Successes

AMFISA members provide development microfinance services for the poor. With our help, South Africans are creating microenterprises, supporting families, repairing homes and improving lives. AMFISA members provide development microfinance services for the poor.


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Constance Chiloane, Mpumalanga:  After Constance’s husband was in a car accident, she knew she would have to support her family on her own. With few job prospects in Kabokweni, she turned to Phakamani Foundation.

Constance opened a vegetable and fruit stall, with an initial loan of R700. It helped her get started and pay for stock. Within a few loan and training cycles, Constance learned how to diversify and turn over her stock more quickly to increase profits. Her loans allow her to afford an extra taxi ride to the market each week, to ensure fresher spinach, which also brings in more customers for all products. She now also sells cushions and curtains which she makes at home, using her loans to buy material. Constance’s family eats much better now. Her older children have been able to finish school and she has much hope for them.


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Lester Seuke, Bushbuckrige Mpumalanga: Uneducated and abandoned by her husband, Lester Seuke had resorted to begging to feed her four children. She heard about Small Enterprise Foundation and knew it was time to change her life. The women at SEF gave her a warm welcome. She joined and for her first two loans she received one thousand rand each which she used to buy paraffin and steel wool to sell. Her first business, she was thrilled to watch it thrive and change her life. With her third loan she bought frozen yoghurt and juice to make ice blocks. “This is a good business,” she says. “Especially in summer.”

She says, “Since I have become a member of SEF I have never gone to any person to ask for anything, I have known poverty for so long and am now at a happy place … My aunt is also pleased to see me improving … she agrees ….to keep my stock in her refrigerator since I do not have electricity and she also sells on my behalf when I have to attend to other things. Everything is becoming better with time.”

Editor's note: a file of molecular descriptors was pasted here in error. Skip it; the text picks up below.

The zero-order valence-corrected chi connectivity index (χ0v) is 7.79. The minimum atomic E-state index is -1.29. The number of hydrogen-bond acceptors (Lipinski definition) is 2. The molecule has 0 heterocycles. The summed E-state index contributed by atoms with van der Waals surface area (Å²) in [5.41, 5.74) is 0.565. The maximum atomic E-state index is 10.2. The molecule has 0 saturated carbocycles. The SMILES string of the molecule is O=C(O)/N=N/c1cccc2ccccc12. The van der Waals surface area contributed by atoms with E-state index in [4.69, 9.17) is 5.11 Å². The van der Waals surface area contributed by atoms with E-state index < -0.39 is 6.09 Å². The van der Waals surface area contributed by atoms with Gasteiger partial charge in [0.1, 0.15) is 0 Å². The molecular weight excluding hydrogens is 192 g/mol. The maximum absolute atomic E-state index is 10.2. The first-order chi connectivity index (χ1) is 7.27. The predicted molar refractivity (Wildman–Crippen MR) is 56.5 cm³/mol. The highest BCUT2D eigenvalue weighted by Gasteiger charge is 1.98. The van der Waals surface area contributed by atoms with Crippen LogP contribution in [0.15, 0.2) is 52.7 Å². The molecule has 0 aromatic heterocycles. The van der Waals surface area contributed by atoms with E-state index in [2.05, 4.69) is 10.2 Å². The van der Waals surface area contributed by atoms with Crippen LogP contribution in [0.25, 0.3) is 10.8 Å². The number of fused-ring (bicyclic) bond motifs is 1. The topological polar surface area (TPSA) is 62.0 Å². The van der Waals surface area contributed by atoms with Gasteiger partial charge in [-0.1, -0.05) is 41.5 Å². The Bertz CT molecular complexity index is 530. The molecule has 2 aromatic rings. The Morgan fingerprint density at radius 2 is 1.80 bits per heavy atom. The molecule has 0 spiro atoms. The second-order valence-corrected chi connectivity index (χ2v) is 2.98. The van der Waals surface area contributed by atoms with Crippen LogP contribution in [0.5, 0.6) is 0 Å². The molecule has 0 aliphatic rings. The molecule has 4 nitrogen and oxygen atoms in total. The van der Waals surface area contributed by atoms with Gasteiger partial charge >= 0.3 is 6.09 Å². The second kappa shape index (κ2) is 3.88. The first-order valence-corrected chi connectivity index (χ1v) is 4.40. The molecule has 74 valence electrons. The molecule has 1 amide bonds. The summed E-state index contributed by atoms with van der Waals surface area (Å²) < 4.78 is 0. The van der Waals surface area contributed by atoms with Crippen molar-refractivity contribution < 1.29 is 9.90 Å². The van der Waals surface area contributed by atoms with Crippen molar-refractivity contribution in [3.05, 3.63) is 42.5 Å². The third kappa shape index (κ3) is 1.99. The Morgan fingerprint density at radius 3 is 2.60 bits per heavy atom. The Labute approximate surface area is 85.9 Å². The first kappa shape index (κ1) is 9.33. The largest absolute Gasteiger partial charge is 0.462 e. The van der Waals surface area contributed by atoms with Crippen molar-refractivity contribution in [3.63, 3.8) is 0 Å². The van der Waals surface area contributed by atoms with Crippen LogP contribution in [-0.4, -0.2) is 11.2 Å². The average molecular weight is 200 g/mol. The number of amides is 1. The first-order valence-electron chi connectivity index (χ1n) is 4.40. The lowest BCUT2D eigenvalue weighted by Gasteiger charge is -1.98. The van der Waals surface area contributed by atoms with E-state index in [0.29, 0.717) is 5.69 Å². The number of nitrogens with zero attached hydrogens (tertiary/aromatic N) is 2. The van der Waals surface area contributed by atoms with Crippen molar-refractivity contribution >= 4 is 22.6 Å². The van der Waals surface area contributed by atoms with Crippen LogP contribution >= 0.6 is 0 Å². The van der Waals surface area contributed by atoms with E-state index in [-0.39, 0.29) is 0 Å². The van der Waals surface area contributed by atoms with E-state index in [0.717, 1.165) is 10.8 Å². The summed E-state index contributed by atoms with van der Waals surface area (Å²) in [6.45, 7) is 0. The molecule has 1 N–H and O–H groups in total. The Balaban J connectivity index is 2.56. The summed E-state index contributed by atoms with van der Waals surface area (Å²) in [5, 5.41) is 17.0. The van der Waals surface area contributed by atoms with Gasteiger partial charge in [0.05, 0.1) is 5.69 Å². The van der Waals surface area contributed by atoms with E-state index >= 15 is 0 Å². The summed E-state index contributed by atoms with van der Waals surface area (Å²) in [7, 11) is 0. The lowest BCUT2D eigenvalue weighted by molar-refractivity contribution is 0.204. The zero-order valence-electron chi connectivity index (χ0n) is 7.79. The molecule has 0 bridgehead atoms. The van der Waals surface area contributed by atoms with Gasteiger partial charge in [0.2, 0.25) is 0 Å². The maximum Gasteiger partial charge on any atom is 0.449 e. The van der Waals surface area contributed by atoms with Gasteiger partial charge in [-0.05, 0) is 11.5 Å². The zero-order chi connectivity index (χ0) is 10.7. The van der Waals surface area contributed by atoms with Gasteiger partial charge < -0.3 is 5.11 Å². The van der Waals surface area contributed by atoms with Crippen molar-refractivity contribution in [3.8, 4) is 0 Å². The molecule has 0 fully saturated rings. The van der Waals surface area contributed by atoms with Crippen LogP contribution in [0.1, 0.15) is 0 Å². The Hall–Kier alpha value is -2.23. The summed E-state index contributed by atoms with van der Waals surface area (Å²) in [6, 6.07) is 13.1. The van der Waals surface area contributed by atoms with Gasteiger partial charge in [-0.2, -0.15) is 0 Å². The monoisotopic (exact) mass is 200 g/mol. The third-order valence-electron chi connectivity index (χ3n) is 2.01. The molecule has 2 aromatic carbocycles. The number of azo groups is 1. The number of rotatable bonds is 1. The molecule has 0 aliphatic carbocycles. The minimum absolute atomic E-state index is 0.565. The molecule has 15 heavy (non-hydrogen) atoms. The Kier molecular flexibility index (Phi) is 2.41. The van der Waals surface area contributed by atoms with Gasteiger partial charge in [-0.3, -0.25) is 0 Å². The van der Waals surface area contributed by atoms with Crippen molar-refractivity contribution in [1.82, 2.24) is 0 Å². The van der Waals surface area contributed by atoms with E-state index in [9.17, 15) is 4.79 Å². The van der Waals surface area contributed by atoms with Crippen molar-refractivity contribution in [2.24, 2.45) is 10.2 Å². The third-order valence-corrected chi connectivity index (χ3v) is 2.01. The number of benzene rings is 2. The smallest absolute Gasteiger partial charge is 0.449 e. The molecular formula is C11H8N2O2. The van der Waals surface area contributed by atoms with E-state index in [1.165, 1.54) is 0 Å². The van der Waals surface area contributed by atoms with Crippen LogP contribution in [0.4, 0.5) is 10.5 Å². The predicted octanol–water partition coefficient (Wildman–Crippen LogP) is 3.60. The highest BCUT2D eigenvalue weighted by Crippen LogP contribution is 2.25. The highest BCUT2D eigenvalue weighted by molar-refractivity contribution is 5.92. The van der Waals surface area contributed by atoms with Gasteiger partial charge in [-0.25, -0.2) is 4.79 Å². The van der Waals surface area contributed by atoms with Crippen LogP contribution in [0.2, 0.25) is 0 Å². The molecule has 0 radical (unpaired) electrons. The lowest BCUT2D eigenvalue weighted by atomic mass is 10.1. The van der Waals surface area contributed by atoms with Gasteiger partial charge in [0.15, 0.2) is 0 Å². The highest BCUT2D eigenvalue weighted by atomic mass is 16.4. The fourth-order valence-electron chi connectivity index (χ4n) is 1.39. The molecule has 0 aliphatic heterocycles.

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Masale Gladys Modika, Madumeleng, Limpopo: Masale Modika was born in the small village of Sehlakong in Limpopo Province. She is the second child in a family of eight children. Both her parents were uneducated and unemployed. Since she was a girl she did not have the opportunity to attend school, instead she stayed at home and assisted her mother in the field during ploughing seasons as this was the only way to provide for the family. Life was very difficult for Masale as being the oldest daughter her mother counted on her not only with their farming but also for keeping the home and taking care of her younger siblings.

Masale married when she was 25 years old and was blessed with a baby girl. Her husband was working but did not support her at all, they were living in a tin house and a small mud structure that was used as a kitchen. Masale’s husband left his family when their daughter was only five years old. At the time she never knew she could legally claim maintenance from him, so she started to look for ways to survive.

Masale started making the sorghum beer (Umqomboti) to make ends meet. Seeing that the business was not running smoothly she would sometimes go to a local woman who was a dressmaker to help work for her. She learnt a lot from the woman just by looking at how she as sewing. As Masale was moving about the village she used to see women gathered under the tree, one day she asked someone what those women were doing there. They explained that they were members of The Small Enterprise Foundation, SEF.

After getting all the information she needed, she joined SEF, formed her own group and received a loan of R800. She bought an old model Singer sewing machine and some material and started sewing clothes and curtains for people. As time went by and the business grew she started selling blankets, sewing materials and boxes of washing soap.

Masale’s business continued to thrive and expand and she took successively bigger loans from SEF. She is now on her 7th loan cycle and is currently borrowing R12 000.

Masale’s business has grown so much and her income has so improved that she managed to build herself a beautiful house and she bought two cars. She also bought a brick making machine and is now supplying bricks, she has a total number of 14 employees. She proudly shares that in her First National Bank account she how has more than R113 000 and in another the post bank account she has R 50, 024.

Her life is now something that she never dreamed it could be.


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